Thursday, February 28, 2008

Update: Sylvania Silverstar Headlight Bulb

If you've read this post, you know that I replaced my OEM H-4 headlight bulb with a Sylvania Silverstar. I've since become aware of reports of very short Silverstar bulb life, so I did a little research in case it was simply a case of folks getting greasy fingerprints on the bulbs during installation. It turns out the Silverstars do indeed have an extremely short life, in both motorcycles and cars, compared to standard OEM bulbs. Here is a reply direct from Sylvania: "Thank you for your inquiry and interest in Sylvania SilverStars. The SilverStars are a performance, premium halogen that have a significantly shorter life span than the standard. The shorter life span is directly related to the performance nature of the lamps. The amethyst colored coating on the glass contributes to the crisp white light emitted, but also traps heat inside the capsule, causing the filament to burn out more quickly, thus decreasing the life. Expected life is about a year, and is largely dependent upon your individual driving habits. The life of the product is decreased significantly if it is being used in a day time running light application. Estimated life in a day time running light application is at most 6 months." Similar information is found on Sylvania's website. I'm not sure what Sylvania considers a "daytime running light". I believe "true" DRLs are run at a lower voltage, which may increase heat. If so, lights that are on all the time but run at full voltage (like all modern US-spec motorcycles) would likely last longer. I always travel with a spare headlight bulb anyway, but this is good info to know. I may just replace my Silverstar at around 12 months instead of waiting for it to blow, because with my luck it'll happen 150 miles from the the rain.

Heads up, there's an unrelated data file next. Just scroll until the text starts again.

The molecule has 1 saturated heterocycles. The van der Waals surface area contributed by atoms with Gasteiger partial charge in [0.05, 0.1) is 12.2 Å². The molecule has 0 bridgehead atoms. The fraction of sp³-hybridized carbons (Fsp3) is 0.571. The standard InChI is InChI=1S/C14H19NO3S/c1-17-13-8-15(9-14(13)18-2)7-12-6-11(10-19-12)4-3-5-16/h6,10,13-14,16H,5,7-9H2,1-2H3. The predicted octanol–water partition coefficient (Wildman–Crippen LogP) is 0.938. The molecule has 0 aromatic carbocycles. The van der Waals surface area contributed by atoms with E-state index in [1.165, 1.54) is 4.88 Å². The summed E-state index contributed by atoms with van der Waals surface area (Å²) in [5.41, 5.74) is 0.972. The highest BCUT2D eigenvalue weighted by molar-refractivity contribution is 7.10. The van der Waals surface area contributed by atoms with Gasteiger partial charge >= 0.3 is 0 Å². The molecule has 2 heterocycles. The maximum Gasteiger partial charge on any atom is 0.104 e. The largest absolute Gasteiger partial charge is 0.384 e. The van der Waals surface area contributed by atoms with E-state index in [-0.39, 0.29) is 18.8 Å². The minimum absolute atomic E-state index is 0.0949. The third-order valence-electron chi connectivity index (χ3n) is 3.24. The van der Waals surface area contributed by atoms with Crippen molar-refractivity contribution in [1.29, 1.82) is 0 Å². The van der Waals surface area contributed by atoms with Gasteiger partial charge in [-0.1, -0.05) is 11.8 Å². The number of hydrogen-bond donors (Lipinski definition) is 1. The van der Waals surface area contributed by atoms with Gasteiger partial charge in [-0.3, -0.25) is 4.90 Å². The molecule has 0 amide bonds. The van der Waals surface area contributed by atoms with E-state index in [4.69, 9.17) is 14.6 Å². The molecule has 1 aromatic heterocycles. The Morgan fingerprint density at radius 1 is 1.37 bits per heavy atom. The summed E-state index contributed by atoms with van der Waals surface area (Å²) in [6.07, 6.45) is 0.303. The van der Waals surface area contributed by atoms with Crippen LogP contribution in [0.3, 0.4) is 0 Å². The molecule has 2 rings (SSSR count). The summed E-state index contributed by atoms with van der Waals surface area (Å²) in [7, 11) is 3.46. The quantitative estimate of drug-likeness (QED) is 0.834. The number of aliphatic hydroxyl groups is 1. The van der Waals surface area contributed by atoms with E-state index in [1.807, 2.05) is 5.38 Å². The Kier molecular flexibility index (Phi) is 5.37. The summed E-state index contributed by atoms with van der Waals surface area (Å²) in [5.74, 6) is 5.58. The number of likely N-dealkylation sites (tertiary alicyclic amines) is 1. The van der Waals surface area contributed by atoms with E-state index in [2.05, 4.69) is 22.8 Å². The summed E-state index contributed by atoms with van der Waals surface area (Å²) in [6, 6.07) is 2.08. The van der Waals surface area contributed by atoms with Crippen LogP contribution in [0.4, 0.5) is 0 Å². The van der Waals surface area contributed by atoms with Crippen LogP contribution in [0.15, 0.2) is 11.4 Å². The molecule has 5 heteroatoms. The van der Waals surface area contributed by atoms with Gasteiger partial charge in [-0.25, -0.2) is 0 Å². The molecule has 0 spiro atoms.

Friday, February 15, 2008

Motorcycle Bloggers International Award Voting!

Following-up on my January 11th post, voting is now open for the Motorcycle Bloggers International Awards. Head on over and vote for the best and worst motorcycle products and ideas from 2007. You have until March 16, 2008 to make your vote count. The winners (and losers) will be announced on March 19th in the following categories:

Best concept motorcycle or scooter

Best manufacturer’s website

Best new motorcycle

Best new scooter

Most environmentally friendly motorcycle

Object of lust
(The production motorcycle of any model year that is desired above all others.)

Thumbs up
(The person or organization who during 2007 made the most significant contribution to motorcycling.)

Wish we’d thought of that
(For new in 2007 innovations, accessories or other motorcycle related products.)

Women riders booster of the year

Most disappointing new motorcycle

Thumbs down
(The person, company or organization who during 2007 most harmed the image of motorcycling.)

What were they thinking?
(The concept or production motorcycle, related product or other idea that is the worst idea of 2007.)

Worst manufacturer’s website

Monday, February 11, 2008

Motorcycle Safety Efforts by the NHTSA

Can we motorcyclist learns to love Big Brother? Given our checkered relationship with the NHTSA, the answer is unclear. However, I'm encouraged by the appearance of some recent safety and awareness efforts apparently spearheaded by USDOT Secretary Mary E. Peters, a self-described avid motorcyclist who was injured in a crash in 2005. Here is a recent Press Release, NHTSA's "Action Plan", and its educational safety campaign. The link also points to the DOT's 2007 crash, injury and fatality report. Like all such reports to date, it doesn't tell us much -- plenty of correlations, but scientific causations and in-depth statistical analyses are missing. Unfortunately, the insurance industry and other anti-motorcyclists will likely misuse this report to further their efforts. Time will tell if NHTSA's safety campaign will do any good, but it sure couldn't do any harm.